POLITICS

7 Things We Need To Remember About Brian Molefe

He was implicated in Thuli Madonsela's State of Capture report and resigned over a lack of "good governance". Yet here he is, back at the helm of Eskom.

12/05/2017 09:48 SAST | Updated 12/05/2017 09:54 SAST
Bloomberg via Getty Images
CEO Brian Molefe shows President Jacob Zuma around Eskom's headquarters at Megawatt Park in Johannesburg, South Africa, on May 6, 2016.

Here are a few things we should all remember about Brian Molefe and why he left Eskom in the first place:

1. Former Public Protector Thuli Madonsela's "State of Capture" report implicated Molefe, revealing his close relationship with the Gupta family and their company Tegeta Exploration and Resources, a supplier of coal to Eskom. The partnership between the two is under the spotlight over issues of alleged tender malpractice.

2. The report revealed that Molefe called Atul Gupta 44 times and was tracked to the Gupta residence in Saxonwold 19 times, around the time of the controversial deal.

3. Molefe denied a close relationship with the Gupta family and said he was at a shebeen in the upper-class residential area. His cellphone records placed him near the Gupta mansion. He resigned from Eskom because of "issues of good governance".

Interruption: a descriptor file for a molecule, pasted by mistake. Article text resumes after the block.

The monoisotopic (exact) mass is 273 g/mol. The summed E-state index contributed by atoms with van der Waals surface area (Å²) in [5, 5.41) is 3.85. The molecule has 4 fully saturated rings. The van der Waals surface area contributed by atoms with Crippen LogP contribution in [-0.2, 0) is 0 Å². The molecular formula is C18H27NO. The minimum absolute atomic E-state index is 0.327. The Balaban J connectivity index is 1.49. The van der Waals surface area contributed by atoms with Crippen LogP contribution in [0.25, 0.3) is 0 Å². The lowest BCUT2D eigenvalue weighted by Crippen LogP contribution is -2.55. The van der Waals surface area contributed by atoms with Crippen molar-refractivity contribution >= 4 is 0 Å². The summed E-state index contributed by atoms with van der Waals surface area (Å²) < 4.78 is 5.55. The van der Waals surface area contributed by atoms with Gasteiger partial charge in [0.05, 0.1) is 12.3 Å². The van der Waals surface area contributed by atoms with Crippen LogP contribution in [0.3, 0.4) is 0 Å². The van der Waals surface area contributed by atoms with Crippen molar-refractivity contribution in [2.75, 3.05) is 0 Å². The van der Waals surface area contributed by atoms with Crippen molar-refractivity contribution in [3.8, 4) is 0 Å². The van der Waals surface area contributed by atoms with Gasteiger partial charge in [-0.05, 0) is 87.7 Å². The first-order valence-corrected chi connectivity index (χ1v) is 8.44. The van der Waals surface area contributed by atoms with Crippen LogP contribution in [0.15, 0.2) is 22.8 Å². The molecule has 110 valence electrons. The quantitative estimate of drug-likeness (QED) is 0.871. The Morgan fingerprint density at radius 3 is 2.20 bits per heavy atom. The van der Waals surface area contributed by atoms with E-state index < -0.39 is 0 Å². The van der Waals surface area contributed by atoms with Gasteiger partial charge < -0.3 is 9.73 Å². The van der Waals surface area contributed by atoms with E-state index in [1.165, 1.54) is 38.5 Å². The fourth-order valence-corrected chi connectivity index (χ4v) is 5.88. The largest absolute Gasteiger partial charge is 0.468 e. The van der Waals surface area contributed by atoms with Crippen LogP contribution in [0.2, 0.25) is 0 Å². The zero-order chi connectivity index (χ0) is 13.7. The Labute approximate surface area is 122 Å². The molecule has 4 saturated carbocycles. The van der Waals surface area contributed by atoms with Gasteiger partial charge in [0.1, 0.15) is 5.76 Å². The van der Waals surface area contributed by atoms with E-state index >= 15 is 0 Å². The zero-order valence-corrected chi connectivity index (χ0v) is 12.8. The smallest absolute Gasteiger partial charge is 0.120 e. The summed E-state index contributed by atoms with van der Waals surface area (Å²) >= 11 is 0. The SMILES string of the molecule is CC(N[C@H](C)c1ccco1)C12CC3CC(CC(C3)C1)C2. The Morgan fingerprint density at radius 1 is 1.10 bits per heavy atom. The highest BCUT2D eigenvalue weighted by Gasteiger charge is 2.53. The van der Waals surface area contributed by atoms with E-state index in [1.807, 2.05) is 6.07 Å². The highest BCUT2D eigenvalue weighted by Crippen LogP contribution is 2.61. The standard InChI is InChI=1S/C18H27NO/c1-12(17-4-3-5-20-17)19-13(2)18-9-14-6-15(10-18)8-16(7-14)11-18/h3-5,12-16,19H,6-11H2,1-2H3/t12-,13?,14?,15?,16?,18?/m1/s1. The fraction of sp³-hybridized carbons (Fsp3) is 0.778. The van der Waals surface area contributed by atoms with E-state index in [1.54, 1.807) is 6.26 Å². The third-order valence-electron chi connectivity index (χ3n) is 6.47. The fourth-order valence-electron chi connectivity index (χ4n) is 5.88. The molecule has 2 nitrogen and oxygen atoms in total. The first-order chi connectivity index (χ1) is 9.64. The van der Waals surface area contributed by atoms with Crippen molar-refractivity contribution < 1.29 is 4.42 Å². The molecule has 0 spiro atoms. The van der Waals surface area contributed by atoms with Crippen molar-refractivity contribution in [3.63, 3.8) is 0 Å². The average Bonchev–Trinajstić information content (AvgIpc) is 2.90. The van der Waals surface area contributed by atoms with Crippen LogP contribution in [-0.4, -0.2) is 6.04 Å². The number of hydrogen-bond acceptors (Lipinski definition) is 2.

4. Molefe was sworn in as an MP earlier this year, a move which many thought would result in him becoming finance minister during the recent Cabinet reshuffle.

5. Eskom also didn't shoot out the lights during Molefe's 18-month tenure as CEO. The utility suspended the sign-off of government-brokered deals to buy renewable power from independent producers. The parastatal also said it would close several old coal-fired plants and terminate agreements with 48 coal-transport companies, an announcement that spurred truck drivers to blockade roads in Pretoria.

6. Last year, the parastatal's interim results showed increasing costs and a decline in profits for the first half of the year. It was revealed that about R40-billion in under-recovered costs, expected to be decided by the end of 2016, were unlikely to be reflected in tariffs until 2018-2019.

7. Eskom wanted a R30-million pension payout for Molefe, but Minister of Public Enterprises Lynne Brown refused to approve the request. His return to Eskom is the board's way of reaching a compromise deal.